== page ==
As indicated there are several features which make the delivery systems of the present invention superior delivery vehicles. In the first instance, the delivery systems of this invention are substantive with skin and the mucous membrane of human beings. The term "substantive" as used throughout the specification and appended claims, indicates a cohesive interaction between the aminopolysaccharide derivative and a proteinaceous substrate. Substantivity is obtained either by having a cationic charge on the polymer which can be obtained by protonation or quaternization, or by incorporation of appropriate hydrophobic groups or combinations thereof. Thus, the delivery systems of the present invention exhibit a cohesive interaction with the proteins of the skin and mucosa of a human being.
Also, those chitosan derivatives which are cationically charged, exhibit substantive properties to keratin and other protein constituents of skin and mucosa. Thus, upon application of a cationic chitosan derivative to these tissues, the resulting film is strongly bound to the tissue, also inhibiting the loss or migration of the film and contained active(s).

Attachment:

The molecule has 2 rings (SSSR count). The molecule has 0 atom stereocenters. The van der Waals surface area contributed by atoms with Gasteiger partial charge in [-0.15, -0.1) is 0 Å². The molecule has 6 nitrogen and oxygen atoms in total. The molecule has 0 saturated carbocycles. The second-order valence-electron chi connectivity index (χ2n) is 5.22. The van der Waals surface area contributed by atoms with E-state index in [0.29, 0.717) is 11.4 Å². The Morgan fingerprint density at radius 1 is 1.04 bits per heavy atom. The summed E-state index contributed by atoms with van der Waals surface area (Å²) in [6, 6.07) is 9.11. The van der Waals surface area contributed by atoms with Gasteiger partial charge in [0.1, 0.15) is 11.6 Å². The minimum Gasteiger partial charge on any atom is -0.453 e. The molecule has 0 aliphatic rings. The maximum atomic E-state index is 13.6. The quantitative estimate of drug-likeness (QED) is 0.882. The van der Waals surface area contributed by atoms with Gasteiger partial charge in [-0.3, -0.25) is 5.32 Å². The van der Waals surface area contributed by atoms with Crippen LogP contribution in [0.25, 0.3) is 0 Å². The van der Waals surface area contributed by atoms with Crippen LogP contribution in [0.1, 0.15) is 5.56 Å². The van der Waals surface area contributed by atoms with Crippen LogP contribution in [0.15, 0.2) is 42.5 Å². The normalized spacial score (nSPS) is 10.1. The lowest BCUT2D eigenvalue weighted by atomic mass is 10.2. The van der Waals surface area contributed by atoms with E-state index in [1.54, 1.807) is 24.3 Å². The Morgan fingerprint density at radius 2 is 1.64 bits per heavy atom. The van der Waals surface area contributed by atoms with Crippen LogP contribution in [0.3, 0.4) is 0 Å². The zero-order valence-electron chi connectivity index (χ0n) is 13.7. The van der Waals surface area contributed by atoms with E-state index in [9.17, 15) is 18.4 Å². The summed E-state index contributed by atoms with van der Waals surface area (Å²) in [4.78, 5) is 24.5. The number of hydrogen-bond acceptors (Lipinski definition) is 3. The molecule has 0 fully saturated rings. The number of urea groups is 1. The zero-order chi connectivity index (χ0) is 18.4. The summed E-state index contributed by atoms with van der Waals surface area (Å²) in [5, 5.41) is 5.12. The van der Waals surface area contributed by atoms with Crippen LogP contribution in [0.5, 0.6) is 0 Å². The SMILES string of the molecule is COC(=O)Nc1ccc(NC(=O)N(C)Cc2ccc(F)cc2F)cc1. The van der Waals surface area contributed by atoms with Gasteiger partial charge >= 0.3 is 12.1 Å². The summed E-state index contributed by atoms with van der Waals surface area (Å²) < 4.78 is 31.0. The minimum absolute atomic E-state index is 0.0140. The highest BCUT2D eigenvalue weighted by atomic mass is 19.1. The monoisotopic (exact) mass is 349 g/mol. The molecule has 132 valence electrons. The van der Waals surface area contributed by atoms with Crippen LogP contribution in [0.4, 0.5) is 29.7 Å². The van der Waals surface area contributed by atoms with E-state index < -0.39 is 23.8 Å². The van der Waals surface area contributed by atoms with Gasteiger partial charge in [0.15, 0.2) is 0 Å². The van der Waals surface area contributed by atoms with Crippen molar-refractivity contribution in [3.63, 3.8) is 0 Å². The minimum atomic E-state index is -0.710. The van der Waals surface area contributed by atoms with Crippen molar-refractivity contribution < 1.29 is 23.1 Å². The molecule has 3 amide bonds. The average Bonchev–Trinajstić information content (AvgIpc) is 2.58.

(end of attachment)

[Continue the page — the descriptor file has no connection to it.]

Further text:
The aminopolysaccharides, particularly the chitosan derivatives, are good film formers. When one of these derivatives is mixed with one or more actives and topically applied in the form of a lotion, solution, creme, oinment, spray, aerosol, powder, and the like, a polymer film readily forms which acts as a reservoir to continuously deliver the active(s) as well as protect the tissue from further injury or insult. The application of an activecontaining chitosan derivative which forms a film gives uniform distribution of the active on the tissue and prevents the migration or loss of the active from the site of application. The reservoir of active in the film helps to control the dosage at a constant level, thus controlling the rate of release. Alternatively, the active/chitosan derivative mixture may also be applied to the skin or mucosa in the form of a pre-formed film, sponge, powder or other composite as hereinafter indicated. An additional feature, is that the chitosan derivatives which are free of naturally associated proteins, heavy metals and the like, are biocompatible and non-irritating to living tissue. They also fail to elicit an inflammatory allergic, or pyrogenic response in humans after injestion or percutaneous or subcutaneous application. In addition, these chitosan derivatives form films on skin and mucosa that are imperceptible to the patient and cosmetically comfortable to wear.